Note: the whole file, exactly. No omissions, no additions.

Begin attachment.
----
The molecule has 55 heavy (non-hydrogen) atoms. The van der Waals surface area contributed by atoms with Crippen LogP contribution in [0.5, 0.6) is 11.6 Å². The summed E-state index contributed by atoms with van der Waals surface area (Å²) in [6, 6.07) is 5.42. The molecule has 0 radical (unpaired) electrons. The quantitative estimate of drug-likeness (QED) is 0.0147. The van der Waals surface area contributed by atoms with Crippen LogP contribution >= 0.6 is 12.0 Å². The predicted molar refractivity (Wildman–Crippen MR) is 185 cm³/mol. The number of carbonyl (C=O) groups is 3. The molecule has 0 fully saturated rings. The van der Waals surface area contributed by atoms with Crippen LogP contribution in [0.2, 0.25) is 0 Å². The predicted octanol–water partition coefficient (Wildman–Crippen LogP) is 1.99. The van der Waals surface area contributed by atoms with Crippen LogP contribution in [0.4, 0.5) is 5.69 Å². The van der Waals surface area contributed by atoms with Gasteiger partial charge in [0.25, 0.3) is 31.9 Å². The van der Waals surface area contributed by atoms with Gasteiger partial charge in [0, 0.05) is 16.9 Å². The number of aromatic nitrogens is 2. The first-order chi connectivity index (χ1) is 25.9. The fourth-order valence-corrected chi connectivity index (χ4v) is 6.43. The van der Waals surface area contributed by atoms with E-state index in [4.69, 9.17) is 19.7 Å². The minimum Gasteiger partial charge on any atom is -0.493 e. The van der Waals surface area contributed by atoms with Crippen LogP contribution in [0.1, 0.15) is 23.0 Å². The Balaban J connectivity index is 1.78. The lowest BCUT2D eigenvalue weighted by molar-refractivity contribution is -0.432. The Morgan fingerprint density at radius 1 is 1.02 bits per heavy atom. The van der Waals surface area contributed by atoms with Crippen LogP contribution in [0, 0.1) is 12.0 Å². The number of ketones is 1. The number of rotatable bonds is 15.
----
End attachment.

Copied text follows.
The molecule has 55 heavy (non-hydrogen) atoms. The van der Waals surface area contributed by atoms with Crippen LogP contribution in [0.5, 0.6) is 11.6 Å². The summed E-state index contributed by atoms with van der Waals surface area (Å²) in [6, 6.07) is 5.42. The molecule has 0 radical (unpaired) electrons. The quantitative estimate of drug-likeness (QED) is 0.0147. The van der Waals surface area contributed by atoms with Crippen LogP contribution >= 0.6 is 12.0 Å². The predicted molar refractivity (Wildman–Crippen MR) is 185 cm³/mol. The number of carbonyl (C=O) groups is 3. The molecule has 0 fully saturated rings. The van der Waals surface area contributed by atoms with Crippen LogP contribution in [0.2, 0.25) is 0 Å². The predicted octanol–water partition coefficient (Wildman–Crippen LogP) is 1.99. The van der Waals surface area contributed by atoms with Crippen LogP contribution in [0.4, 0.5) is 5.69 Å². The van der Waals surface area contributed by atoms with Gasteiger partial charge in [0.25, 0.3) is 31.9 Å². The van der Waals surface area contributed by atoms with Gasteiger partial charge in [0, 0.05) is 16.9 Å². The number of aromatic nitrogens is 2. The first-order chi connectivity index (χ1) is 25.9. The fourth-order valence-corrected chi connectivity index (χ4v) is 6.43. The van der Waals surface area contributed by atoms with E-state index in [4.69, 9.17) is 19.7 Å². The minimum Gasteiger partial charge on any atom is -0.493 e. The van der Waals surface area contributed by atoms with Crippen LogP contribution in [0.1, 0.15) is 23.0 Å². The Balaban J connectivity index is 1.78. The lowest BCUT2D eigenvalue weighted by molar-refractivity contribution is -0.432. The Morgan fingerprint density at radius 1 is 1.02 bits per heavy atom. The van der Waals surface area contributed by atoms with Crippen LogP contribution in [0, 0.1) is 12.0 Å². The number of ketones is 1. The number of rotatable bonds is 15.